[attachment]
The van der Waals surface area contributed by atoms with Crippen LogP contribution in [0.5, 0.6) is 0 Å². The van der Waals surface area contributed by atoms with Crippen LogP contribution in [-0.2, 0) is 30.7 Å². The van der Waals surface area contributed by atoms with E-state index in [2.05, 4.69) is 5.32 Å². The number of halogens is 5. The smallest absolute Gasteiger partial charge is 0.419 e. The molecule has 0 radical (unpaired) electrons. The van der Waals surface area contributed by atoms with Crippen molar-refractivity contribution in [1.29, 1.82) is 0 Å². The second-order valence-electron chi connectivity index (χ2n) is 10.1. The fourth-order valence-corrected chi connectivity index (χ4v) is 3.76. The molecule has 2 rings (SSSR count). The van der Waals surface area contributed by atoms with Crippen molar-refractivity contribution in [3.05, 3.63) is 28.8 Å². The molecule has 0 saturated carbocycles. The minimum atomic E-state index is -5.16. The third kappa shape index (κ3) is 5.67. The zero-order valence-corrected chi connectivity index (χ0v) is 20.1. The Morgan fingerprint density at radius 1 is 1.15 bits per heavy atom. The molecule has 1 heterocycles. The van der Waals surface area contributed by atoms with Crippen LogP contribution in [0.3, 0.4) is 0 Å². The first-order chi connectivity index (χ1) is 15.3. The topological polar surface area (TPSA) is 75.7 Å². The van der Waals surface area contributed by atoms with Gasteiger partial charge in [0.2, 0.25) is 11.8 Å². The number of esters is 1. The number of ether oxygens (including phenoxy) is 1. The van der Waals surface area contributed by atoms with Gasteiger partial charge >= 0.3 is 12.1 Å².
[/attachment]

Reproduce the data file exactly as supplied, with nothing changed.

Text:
The van der Waals surface area contributed by atoms with Crippen LogP contribution in [0.5, 0.6) is 0 Å². The van der Waals surface area contributed by atoms with Crippen LogP contribution in [-0.2, 0) is 30.7 Å². The van der Waals surface area contributed by atoms with E-state index in [2.05, 4.69) is 5.32 Å². The number of halogens is 5. The smallest absolute Gasteiger partial charge is 0.419 e. The molecule has 0 radical (unpaired) electrons. The van der Waals surface area contributed by atoms with Crippen molar-refractivity contribution in [1.29, 1.82) is 0 Å². The second-order valence-electron chi connectivity index (χ2n) is 10.1. The fourth-order valence-corrected chi connectivity index (χ4v) is 3.76. The molecule has 2 rings (SSSR count). The van der Waals surface area contributed by atoms with Crippen molar-refractivity contribution in [3.05, 3.63) is 28.8 Å². The molecule has 0 saturated carbocycles. The minimum atomic E-state index is -5.16. The third kappa shape index (κ3) is 5.67. The zero-order valence-corrected chi connectivity index (χ0v) is 20.1. The Morgan fingerprint density at radius 1 is 1.15 bits per heavy atom. The molecule has 1 heterocycles. The van der Waals surface area contributed by atoms with Crippen LogP contribution in [0.3, 0.4) is 0 Å². The first-order chi connectivity index (χ1) is 15.3. The topological polar surface area (TPSA) is 75.7 Å². The van der Waals surface area contributed by atoms with Gasteiger partial charge in [0.2, 0.25) is 11.8 Å². The number of esters is 1. The number of ether oxygens (including phenoxy) is 1. The van der Waals surface area contributed by atoms with Gasteiger partial charge >= 0.3 is 12.1 Å².